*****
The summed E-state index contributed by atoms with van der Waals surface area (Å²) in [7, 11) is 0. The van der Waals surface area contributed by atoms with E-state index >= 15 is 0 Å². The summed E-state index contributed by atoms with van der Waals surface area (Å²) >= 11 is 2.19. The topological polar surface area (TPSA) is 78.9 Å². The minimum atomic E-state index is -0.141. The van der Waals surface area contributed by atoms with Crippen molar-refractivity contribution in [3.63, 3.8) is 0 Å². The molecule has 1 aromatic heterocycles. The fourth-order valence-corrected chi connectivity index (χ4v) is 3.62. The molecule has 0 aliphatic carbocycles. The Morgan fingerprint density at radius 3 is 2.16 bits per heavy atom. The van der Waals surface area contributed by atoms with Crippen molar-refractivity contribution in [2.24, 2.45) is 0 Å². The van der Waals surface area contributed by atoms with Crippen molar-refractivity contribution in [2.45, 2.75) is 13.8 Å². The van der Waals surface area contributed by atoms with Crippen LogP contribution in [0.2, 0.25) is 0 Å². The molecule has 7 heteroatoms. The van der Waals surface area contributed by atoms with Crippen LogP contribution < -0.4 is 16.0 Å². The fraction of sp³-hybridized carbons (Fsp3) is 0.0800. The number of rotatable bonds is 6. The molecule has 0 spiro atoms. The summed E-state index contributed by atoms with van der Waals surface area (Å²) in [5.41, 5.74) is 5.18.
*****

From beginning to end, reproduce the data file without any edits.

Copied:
The summed E-state index contributed by atoms with van der Waals surface area (Å²) in [7, 11) is 0. The van der Waals surface area contributed by atoms with E-state index >= 15 is 0 Å². The summed E-state index contributed by atoms with van der Waals surface area (Å²) >= 11 is 2.19. The topological polar surface area (TPSA) is 78.9 Å². The minimum atomic E-state index is -0.141. The van der Waals surface area contributed by atoms with Crippen molar-refractivity contribution in [3.63, 3.8) is 0 Å². The molecule has 1 aromatic heterocycles. The fourth-order valence-corrected chi connectivity index (χ4v) is 3.62. The molecule has 0 aliphatic carbocycles. The Morgan fingerprint density at radius 3 is 2.16 bits per heavy atom. The van der Waals surface area contributed by atoms with Crippen molar-refractivity contribution in [2.24, 2.45) is 0 Å². The van der Waals surface area contributed by atoms with Crippen molar-refractivity contribution in [2.45, 2.75) is 13.8 Å². The van der Waals surface area contributed by atoms with Crippen LogP contribution in [0.2, 0.25) is 0 Å². The molecule has 7 heteroatoms. The van der Waals surface area contributed by atoms with Crippen LogP contribution < -0.4 is 16.0 Å². The fraction of sp³-hybridized carbons (Fsp3) is 0.0800. The number of rotatable bonds is 6. The molecule has 0 spiro atoms. The summed E-state index contributed by atoms with van der Waals surface area (Å²) in [5.41, 5.74) is 5.18.